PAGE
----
Richard Anthony Jones spent 17 years in prison for a crime that was committed by someone who looked like him. Now, he will receive a $1.1 million settlement in a lawsuit that was resolved under Kansas state’s new mistaken-conviction law.
According to The Kansas City Star, the payment comes as part of an agreement to settle the lawsuit Jones filed seeking compensation for his wrongful conviction. His case became known as the doppelganger case and the suit was the first filed under the mistaken-conviction statute enacted by the legislature earlier this year.
“We are committed to faithfully administering the new mistaken-conviction statute,” Kansas Attorney General Derek Schmidt said in a written statement. “In this case it was possible on the existing record to resolve all issues quickly … so Mr. Jones can receive the benefits to which he is entitled by law because he was wrongly convicted.”
What happened: In 1999, Jones was convicted of aggravated robbery of a woman in a Walmart parking lot. But several people confirmed he was at a birthday party when the crime occurred. Jones was still charged because he looked almost identical to the man who eventually became the suspect.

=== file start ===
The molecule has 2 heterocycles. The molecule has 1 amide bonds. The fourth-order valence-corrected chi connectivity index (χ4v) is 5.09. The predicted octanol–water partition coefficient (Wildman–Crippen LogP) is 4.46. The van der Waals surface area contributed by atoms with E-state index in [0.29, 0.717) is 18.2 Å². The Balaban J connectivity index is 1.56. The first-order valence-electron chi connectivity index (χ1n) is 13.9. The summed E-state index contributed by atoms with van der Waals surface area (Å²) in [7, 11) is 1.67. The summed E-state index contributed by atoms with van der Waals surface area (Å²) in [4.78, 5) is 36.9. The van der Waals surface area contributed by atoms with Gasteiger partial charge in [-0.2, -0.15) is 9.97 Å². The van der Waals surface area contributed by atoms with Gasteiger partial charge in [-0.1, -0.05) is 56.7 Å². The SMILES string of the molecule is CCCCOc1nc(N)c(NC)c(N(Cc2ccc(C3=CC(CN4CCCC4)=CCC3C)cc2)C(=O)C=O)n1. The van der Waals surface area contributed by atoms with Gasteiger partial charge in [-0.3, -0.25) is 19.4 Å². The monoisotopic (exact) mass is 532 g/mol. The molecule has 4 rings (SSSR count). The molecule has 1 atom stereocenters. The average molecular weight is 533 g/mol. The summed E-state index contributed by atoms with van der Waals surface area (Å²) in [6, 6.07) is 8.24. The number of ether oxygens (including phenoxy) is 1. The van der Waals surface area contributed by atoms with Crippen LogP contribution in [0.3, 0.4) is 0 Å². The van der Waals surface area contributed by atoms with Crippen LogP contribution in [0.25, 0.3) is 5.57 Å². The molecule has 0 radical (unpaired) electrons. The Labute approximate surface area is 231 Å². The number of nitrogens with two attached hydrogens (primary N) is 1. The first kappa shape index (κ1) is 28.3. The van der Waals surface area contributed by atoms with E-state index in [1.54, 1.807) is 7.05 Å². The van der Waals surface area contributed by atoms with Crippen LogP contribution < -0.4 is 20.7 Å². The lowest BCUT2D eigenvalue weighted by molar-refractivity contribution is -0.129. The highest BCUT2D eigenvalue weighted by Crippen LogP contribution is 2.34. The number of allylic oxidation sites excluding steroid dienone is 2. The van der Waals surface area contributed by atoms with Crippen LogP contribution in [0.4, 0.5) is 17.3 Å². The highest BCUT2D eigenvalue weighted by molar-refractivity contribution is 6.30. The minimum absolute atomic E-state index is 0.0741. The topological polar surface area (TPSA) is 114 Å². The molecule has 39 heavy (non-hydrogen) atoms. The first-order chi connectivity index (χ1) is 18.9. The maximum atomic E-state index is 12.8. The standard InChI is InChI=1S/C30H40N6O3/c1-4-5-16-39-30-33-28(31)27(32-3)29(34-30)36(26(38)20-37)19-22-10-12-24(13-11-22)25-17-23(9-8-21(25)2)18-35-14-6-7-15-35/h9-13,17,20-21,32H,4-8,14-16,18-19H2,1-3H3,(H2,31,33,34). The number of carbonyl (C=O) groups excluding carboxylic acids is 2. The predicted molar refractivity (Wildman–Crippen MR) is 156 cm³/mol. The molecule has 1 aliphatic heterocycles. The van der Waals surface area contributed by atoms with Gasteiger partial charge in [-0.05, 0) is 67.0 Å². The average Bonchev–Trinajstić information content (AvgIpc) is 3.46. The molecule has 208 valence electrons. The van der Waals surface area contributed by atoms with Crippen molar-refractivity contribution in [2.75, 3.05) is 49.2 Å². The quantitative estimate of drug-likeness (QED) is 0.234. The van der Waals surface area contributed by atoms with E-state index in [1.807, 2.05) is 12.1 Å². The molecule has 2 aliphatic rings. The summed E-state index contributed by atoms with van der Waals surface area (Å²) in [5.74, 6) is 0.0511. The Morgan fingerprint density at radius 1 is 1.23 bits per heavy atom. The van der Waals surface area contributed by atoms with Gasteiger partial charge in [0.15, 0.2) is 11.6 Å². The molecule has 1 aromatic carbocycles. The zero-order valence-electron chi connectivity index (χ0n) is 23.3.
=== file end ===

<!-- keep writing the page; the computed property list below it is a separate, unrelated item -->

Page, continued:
After spending many years behind bars, other inmates pointed out Jones’ resemblance to another man, who his attorneys were able to identify. They learned the man, known as Ricky had the same first name as Jones and lived close to the Walmart where the crime occurred.
Johnson County District Attorney Steve Howe called it “one of the most bizarre scenarios that I’ve seen in my 27 years of prosecuting cases.”
Jones, who was released from prison last year, filed a petition in August asking the state to pay him $1.1 million and officially declare his innocence.
The state’s resolution Tuesday’s granted him a total of $1,103,945 to Jones. Jones also received a certificate of innocence, access to counseling and the state health care benefits program.
Records of his arrest and conviction were also ordered expunged and DNA samples associated with his conviction were ordered destroyed.